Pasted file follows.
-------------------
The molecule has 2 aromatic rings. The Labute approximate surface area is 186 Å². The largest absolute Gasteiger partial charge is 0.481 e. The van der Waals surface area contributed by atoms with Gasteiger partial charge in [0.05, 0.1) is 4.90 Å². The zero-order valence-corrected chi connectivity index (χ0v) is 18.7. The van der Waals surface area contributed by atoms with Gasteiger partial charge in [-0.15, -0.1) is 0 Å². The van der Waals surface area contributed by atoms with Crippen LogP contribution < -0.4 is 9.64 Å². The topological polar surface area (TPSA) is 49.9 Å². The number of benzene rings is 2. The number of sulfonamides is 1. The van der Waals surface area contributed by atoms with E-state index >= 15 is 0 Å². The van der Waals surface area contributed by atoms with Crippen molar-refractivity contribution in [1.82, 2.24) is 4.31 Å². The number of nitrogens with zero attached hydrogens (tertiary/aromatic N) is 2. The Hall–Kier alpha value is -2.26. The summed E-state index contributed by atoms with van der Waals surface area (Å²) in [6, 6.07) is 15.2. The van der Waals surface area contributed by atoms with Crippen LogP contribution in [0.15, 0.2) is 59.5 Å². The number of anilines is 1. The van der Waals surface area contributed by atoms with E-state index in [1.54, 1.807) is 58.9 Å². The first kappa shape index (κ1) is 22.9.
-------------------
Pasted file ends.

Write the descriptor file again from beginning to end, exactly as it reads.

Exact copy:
The molecule has 2 aromatic rings. The Labute approximate surface area is 186 Å². The largest absolute Gasteiger partial charge is 0.481 e. The van der Waals surface area contributed by atoms with Gasteiger partial charge in [0.05, 0.1) is 4.90 Å². The zero-order valence-corrected chi connectivity index (χ0v) is 18.7. The van der Waals surface area contributed by atoms with Gasteiger partial charge in [-0.15, -0.1) is 0 Å². The van der Waals surface area contributed by atoms with Crippen LogP contribution < -0.4 is 9.64 Å². The topological polar surface area (TPSA) is 49.9 Å². The number of benzene rings is 2. The number of sulfonamides is 1. The van der Waals surface area contributed by atoms with E-state index >= 15 is 0 Å². The van der Waals surface area contributed by atoms with Crippen molar-refractivity contribution in [1.82, 2.24) is 4.31 Å². The number of nitrogens with zero attached hydrogens (tertiary/aromatic N) is 2. The Hall–Kier alpha value is -2.26. The summed E-state index contributed by atoms with van der Waals surface area (Å²) in [6, 6.07) is 15.2. The van der Waals surface area contributed by atoms with Crippen LogP contribution in [0.15, 0.2) is 59.5 Å². The number of anilines is 1. The van der Waals surface area contributed by atoms with E-state index in [1.54, 1.807) is 58.9 Å². The first kappa shape index (κ1) is 22.9.